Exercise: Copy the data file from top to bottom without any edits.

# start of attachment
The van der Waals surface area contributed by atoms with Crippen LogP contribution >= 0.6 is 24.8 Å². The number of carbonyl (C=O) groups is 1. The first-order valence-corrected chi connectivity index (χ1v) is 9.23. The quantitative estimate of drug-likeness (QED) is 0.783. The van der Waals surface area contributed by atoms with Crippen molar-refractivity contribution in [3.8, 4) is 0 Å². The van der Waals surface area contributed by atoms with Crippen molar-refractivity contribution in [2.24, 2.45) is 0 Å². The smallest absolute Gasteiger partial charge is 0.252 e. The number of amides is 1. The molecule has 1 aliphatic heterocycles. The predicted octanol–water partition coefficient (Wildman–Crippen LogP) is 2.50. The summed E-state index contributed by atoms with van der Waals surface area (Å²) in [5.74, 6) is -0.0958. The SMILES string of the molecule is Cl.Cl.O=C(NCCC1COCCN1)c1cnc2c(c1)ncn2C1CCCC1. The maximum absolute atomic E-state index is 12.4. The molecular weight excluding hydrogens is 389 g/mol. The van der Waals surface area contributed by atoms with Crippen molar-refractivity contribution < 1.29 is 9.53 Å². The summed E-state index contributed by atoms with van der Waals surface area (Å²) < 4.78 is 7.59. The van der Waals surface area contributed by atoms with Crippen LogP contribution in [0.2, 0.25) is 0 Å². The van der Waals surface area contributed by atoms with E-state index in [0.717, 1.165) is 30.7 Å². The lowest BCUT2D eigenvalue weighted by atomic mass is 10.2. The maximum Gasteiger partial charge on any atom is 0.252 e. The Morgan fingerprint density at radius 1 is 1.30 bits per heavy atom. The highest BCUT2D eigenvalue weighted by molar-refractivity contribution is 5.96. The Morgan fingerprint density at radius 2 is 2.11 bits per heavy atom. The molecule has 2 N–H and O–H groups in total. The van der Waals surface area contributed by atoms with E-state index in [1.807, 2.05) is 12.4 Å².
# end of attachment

The van der Waals surface area contributed by atoms with Crippen LogP contribution >= 0.6 is 24.8 Å². The number of carbonyl (C=O) groups is 1. The first-order valence-corrected chi connectivity index (χ1v) is 9.23. The quantitative estimate of drug-likeness (QED) is 0.783. The van der Waals surface area contributed by atoms with Crippen molar-refractivity contribution in [3.8, 4) is 0 Å². The van der Waals surface area contributed by atoms with Crippen molar-refractivity contribution in [2.24, 2.45) is 0 Å². The smallest absolute Gasteiger partial charge is 0.252 e. The number of amides is 1. The molecule has 1 aliphatic heterocycles. The predicted octanol–water partition coefficient (Wildman–Crippen LogP) is 2.50. The summed E-state index contributed by atoms with van der Waals surface area (Å²) in [5.74, 6) is -0.0958. The SMILES string of the molecule is Cl.Cl.O=C(NCCC1COCCN1)c1cnc2c(c1)ncn2C1CCCC1. The maximum absolute atomic E-state index is 12.4. The molecular weight excluding hydrogens is 389 g/mol. The van der Waals surface area contributed by atoms with Crippen molar-refractivity contribution < 1.29 is 9.53 Å². The summed E-state index contributed by atoms with van der Waals surface area (Å²) < 4.78 is 7.59. The van der Waals surface area contributed by atoms with Crippen LogP contribution in [0.2, 0.25) is 0 Å². The van der Waals surface area contributed by atoms with E-state index in [0.717, 1.165) is 30.7 Å². The lowest BCUT2D eigenvalue weighted by atomic mass is 10.2. The maximum Gasteiger partial charge on any atom is 0.252 e. The Morgan fingerprint density at radius 1 is 1.30 bits per heavy atom. The highest BCUT2D eigenvalue weighted by molar-refractivity contribution is 5.96. The Morgan fingerprint density at radius 2 is 2.11 bits per heavy atom. The molecule has 2 N–H and O–H groups in total. The van der Waals surface area contributed by atoms with E-state index in [1.807, 2.05) is 12.4 Å².